I was happy to see the good folks of Missouri pass an amendment protecting farming, one of our most basic and important pursuits. I wasn't happy that some saw it as a necessary amendment. The biggest surprise was it passed by the slimmest of margins. It was Jenny Craig thin. New York runway model thin. Unofficial returns showed it received just 50.13% of the vote.
The official ballot language reads: "Shall the Missouri Constitution be amended to ensure that the right of Missouri citizens to engage in agricultural production and ranching practices shall not be infringed?"
The language reads innocently enough. Who could possibly want to limit farming in Missouri? It would be like limiting the right to breath or eat a hot dog at a Cardinals baseball game. Farming is apple pie and the flag. For most people in agriculture, it is absolutely the pursuit of life, liberty and happiness. But even within that small family, there was dissent.
In a state that prides itself on being one of the centers of American agriculture, the right to farm carried the day by just .13%. That thinnest of margins was the painful result of a battle between rural and urban voters which is to be expected. The two groups have little in common and almost no understanding of each other. There was another even more painful battle, an internecine was between 'big' farmers and 'little' farmers. It was a family spat and those are often the most damaging.
Richard Oswald, president of the Missouri Farmers Union, writing against the bill in an opinion piece for the St. Louis Post-Dispatch earlier this year, said "Here in Missouri, where agriculture has always been mainstay, we are no strangers to big food. Traditional livestock growing regions in Missouri are two sides of the same coin as family farm cattle herds graze within feet of massive corporate poultry and hog confinements."
Blake Hurst, president of the Missouri Farming Bureau and a proponent of the bill, talked with KBIA public radio shortly after the vote was announced. He said “This was necessary because of the movements that we have seen all across the country, and here in Missouri, to try to change agriculture in a way that would have harmed consumers. Just in the past few months we’ve seen ballot initiatives passed in California, Oregon and Hawaii that have denied farmers safe and efficient technology. That’s why what we did here this evening is so very important.”
Mike Deering, Executive Vice President, Missouri Cattlemen's Association, attempting to clarify the several bones of contention between the two farm groups, wrote "So why the confusion? Vice President of Outreach and Engagement for the Humane Society of the United States (HSUS) Joe Maxwell and his sidekicks packed a lot of misleading information, topped with outright lies into a “confusion grenade” and threw it out in the middle of a crowd and watched as innocent Missourians are caught up in a web of intentional head scratching."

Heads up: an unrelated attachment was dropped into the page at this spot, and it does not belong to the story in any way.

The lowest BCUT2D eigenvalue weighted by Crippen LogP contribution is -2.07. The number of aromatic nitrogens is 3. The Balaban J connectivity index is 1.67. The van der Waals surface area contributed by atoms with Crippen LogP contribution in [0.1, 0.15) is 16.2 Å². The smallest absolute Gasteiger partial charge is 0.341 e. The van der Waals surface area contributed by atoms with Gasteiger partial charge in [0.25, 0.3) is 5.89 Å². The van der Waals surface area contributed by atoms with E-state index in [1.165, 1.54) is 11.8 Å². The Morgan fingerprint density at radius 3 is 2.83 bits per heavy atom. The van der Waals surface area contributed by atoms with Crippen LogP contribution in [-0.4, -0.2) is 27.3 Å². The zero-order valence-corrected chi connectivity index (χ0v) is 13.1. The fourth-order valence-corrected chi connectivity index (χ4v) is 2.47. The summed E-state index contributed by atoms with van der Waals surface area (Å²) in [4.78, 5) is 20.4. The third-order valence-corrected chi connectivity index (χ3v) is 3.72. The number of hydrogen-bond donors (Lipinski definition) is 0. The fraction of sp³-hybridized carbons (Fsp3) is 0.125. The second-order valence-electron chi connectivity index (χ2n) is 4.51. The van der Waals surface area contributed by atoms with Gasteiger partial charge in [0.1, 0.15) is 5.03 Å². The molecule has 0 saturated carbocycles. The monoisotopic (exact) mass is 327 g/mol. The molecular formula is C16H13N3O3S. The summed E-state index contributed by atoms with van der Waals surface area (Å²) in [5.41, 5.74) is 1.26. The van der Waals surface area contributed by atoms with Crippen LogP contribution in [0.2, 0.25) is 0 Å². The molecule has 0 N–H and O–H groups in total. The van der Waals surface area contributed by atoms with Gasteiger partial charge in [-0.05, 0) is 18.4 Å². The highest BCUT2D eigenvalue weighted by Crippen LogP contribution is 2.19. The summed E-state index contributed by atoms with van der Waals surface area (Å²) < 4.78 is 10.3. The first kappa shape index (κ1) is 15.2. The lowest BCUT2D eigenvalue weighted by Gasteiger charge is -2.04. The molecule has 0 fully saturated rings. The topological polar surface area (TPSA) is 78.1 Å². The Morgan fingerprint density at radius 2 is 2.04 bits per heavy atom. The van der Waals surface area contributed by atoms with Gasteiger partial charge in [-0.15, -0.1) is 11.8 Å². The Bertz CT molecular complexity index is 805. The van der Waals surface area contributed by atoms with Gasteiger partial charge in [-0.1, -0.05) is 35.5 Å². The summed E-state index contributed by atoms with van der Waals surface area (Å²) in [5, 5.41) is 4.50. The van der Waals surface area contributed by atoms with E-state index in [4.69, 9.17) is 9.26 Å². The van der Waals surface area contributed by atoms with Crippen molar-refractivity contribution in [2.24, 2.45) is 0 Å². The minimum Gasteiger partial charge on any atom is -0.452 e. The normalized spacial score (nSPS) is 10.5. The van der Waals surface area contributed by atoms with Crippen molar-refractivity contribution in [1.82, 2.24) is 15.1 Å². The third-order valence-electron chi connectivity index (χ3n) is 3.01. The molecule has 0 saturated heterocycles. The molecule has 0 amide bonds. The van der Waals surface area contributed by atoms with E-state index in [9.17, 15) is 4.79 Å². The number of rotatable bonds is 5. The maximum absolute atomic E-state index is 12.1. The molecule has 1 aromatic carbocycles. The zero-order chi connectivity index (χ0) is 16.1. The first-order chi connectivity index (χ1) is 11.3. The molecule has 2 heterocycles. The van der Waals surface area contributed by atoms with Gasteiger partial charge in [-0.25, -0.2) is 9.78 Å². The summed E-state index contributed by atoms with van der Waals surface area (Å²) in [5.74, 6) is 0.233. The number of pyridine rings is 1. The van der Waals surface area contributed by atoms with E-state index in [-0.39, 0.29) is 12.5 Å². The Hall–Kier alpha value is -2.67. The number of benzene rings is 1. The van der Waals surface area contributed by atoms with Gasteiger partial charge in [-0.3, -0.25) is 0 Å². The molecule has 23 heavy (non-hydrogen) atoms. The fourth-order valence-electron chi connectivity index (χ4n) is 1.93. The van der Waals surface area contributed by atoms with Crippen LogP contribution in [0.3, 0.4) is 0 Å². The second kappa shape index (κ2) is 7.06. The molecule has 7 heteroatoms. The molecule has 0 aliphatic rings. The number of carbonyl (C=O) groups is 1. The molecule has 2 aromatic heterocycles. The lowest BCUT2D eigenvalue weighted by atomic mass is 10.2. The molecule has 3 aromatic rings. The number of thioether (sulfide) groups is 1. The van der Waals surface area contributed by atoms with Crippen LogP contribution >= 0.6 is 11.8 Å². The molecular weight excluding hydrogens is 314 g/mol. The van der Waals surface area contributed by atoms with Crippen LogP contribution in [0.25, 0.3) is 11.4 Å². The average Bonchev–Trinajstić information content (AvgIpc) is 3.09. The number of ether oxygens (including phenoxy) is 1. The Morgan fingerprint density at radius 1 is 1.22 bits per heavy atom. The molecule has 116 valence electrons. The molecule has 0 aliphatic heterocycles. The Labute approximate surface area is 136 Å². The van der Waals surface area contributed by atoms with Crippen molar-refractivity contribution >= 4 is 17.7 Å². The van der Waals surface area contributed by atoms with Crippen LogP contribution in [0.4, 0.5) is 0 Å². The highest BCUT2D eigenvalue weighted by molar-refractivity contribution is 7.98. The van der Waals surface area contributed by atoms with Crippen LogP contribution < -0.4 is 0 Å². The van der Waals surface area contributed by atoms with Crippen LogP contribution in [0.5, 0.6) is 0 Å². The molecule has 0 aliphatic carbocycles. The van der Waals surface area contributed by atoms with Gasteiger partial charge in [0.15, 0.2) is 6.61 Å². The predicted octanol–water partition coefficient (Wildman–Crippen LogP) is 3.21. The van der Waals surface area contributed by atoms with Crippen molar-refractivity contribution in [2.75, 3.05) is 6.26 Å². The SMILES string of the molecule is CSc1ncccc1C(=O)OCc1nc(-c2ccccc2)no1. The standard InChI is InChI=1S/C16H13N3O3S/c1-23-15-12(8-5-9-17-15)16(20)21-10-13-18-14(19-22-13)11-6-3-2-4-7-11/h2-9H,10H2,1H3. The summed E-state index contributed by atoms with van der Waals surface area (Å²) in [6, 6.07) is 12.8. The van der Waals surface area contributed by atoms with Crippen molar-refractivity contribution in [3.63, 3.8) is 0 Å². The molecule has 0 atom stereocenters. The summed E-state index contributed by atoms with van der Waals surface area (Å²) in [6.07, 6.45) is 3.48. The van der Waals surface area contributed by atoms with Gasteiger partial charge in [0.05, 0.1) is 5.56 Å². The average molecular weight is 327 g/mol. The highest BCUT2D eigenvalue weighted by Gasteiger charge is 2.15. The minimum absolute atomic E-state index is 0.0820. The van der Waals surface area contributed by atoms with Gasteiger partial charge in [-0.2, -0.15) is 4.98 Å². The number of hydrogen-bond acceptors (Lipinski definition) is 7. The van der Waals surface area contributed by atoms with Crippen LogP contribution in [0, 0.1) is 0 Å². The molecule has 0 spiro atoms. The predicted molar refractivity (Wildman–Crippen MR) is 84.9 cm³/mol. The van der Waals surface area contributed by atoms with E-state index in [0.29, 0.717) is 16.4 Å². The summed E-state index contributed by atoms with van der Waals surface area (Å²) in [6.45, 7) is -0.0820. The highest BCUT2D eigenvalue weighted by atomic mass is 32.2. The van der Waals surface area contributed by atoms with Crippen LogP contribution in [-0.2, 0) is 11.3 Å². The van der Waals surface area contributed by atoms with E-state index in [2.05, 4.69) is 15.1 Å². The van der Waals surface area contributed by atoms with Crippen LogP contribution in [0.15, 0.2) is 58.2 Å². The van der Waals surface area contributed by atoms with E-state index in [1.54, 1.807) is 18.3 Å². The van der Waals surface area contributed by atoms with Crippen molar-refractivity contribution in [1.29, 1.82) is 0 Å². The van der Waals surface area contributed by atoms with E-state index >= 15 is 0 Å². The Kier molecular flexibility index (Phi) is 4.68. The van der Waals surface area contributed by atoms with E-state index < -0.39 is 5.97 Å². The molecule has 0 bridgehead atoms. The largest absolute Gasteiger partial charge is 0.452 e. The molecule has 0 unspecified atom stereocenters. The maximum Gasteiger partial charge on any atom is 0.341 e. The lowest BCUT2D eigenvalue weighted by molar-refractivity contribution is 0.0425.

Chris Houston, writing in Missouri's Linn Country Reader, raised the old-time, evil outsider influence argument. "Former Missouri Senator Wes Shoemyer and current Scotland County Commissioner Chipper Harris have warned. . .if the promoters of the Right To Farm amendment are worried about outsiders interfering with Missouri’s family farmers, they should reserve their concern for China.
In a letter dated June 22, Shoemyer and Harris accurately observe that Smithfield Foods has been purchased by the Chinese company Shuanghui International Holdings that just acquired 50,000 acres in northern Missouri. They further contend that if the Right To Farm Amendment is passed by voters during the August primary, Smithfield Foods will be free to purchase more land in our state than Missouri Legislature previously allowed."
Agriculture witnessed its first battle with the always despised HSUS and foreign interests on one side and regular farmers manning the ramparts of truth, justice and the American way on the other. The second battle was small farmers vs big farmers, to be defined as the traditional mom and pop farm with its limited resources fighting to stay alive in the face of corporate farming, often a larger and better financed family-owned farm. Of course, that latter group also includes outfits like Smithfield that have used their considerable size and wealth to create highly efficient, mechanized businesses by piecing together several smaller farms to create something large that Grandpa never foresaw.
Holding back progress has never been in agricultures best interest. I'm sure there was a lot of concern when an older generation first witnessed a decline in the use of the always reliable draft animals as a younger generation of farmers began trading them for tractors.
We didn't demand the automobile industry stop innovating in 1965. No one told IBM to hold the line on new product development in 1960. The public didn't tell Bill Gates to leave the software business 'as is' in 1975. So why do we have to consider legally protecting the necessary technological advances of the most important human pursuit in 2014?
Farming, after all, is the ultimate expression of the free market. It must move forward, using every new tool to its best advantage. Improvements in equipment, seed stock, and better access to capital and markets have saved agriculture's 'bacon' time and again. All a doubter needs do is turn the clock back to the 1930's - very small farms, an unmanageable drought, unproductive-by-today's-standards seed stock, back-breaking labor done almost entirely by hand.
Yeah, the good old days weren't really all that good unless viewed through Grannie's rose-colored glasses. The "right to farm" has to be the right to run it as a profitable business and to make decisions based on what works best for each farmer.